19C Studies – Literary Cosmopolitanism: Theory and Practice: Deadline 30 Sept 2015

‘Literary Cosmopolitanism: Theory and Practice’

A one-day Graduate Workshop

Centre for Nineteenth-Century Studies, Birkbeck, University of London

19 November 2015

Call for Participations

Literary Cosmopolitanism Further Details

Cosmopolitanism, etymologically derived from the Greek for ‘world citizenship’, offers a radical alternative to the ideology of nationalism, asking individuals to imagine themselves as part of a community that goes beyond national and linguistic boundaries. Together with the cognate concepts of inter-nationalism and trans-nationalism, cosmopolitanism has become a widespread and contentious term within literary studies, affecting our understanding of nineteenth- and twentieth-century literature in particular.

This one-day graduate workshop is designed to introduce doctoral students to the current critical debate on cosmopolitanism. It will consist of a seminar based on pre-circulated critical material followed by the opportunity to relate the discussion to the participants’ individual research. The workshop is open to PhD students in all areas of nineteenth- and twentieth-century literary studies (English, comparative literature, modern languages), from all universities, but it is limited to a maximum of 15 participants. No previous knowledge of theories of cosmopolitanism is required. There is no registration charge and lunch will be provided as part of the event. Two small travel bursaries are available for participants coming from further afield.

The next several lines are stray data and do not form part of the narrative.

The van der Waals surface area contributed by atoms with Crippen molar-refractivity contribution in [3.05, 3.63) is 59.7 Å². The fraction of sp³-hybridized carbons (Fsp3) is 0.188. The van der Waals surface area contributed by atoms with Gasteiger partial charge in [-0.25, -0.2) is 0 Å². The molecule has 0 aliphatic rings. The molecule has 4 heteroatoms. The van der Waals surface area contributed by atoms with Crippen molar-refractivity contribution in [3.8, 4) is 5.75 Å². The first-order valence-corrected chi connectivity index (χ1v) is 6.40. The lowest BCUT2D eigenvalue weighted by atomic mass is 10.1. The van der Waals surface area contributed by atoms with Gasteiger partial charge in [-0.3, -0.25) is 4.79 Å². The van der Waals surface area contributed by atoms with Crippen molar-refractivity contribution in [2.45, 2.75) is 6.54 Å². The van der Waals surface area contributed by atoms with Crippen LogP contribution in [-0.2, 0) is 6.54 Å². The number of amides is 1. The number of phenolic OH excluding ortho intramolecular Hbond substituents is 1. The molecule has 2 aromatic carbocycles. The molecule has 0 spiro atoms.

In order to secure a place, or for general enquiries, please write to clement.dessy@gmail.com. Prospective participants should send a CV and a short statement of maximum one page stating how they envisage that attending the workshop will benefit their research by 30 September 2015 at the latest.

‘Literary Cosmopolitanism: Theory and Practice’ is part of the AHRC-funded project The Love of Strangers: Literary Cosmopolitanism in the English ‘Fin de Siècle’ (PI Stefano Evangelista, Oxford University). It is a collaboration between Birkbeck, University of London and Oxford University. The workshop will take place in London and will be led by Stefano Evangelista, Ana Parejo Vadillo, and Clément Dessy.


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The Freud Reading Group Invites New Members

The Freud Reading Group invites new members to join for September and October 2015.

We are a group of researchers reading the complete works of Freud in chronological order. While the group is usually closed to foster a sense of commitment and trust, we periodically open up to new members.

Meetings take place on the last Wednesday of the month between 13:00 and 14:30. The next two meetings are as follows:

Wednesday 30th September, 13:00-14:30, Room 218, 43 Gordon Square. Reading: Volume III of the Standard Edition, pp. 1-87 (to the end of ‘Obsessions and Phobias: Their Psychical Mechanism and their Aetiology’)

Wednesday 28th October, 13:00-14:30, Room 112, 43 Gordon Square. Reading: tbc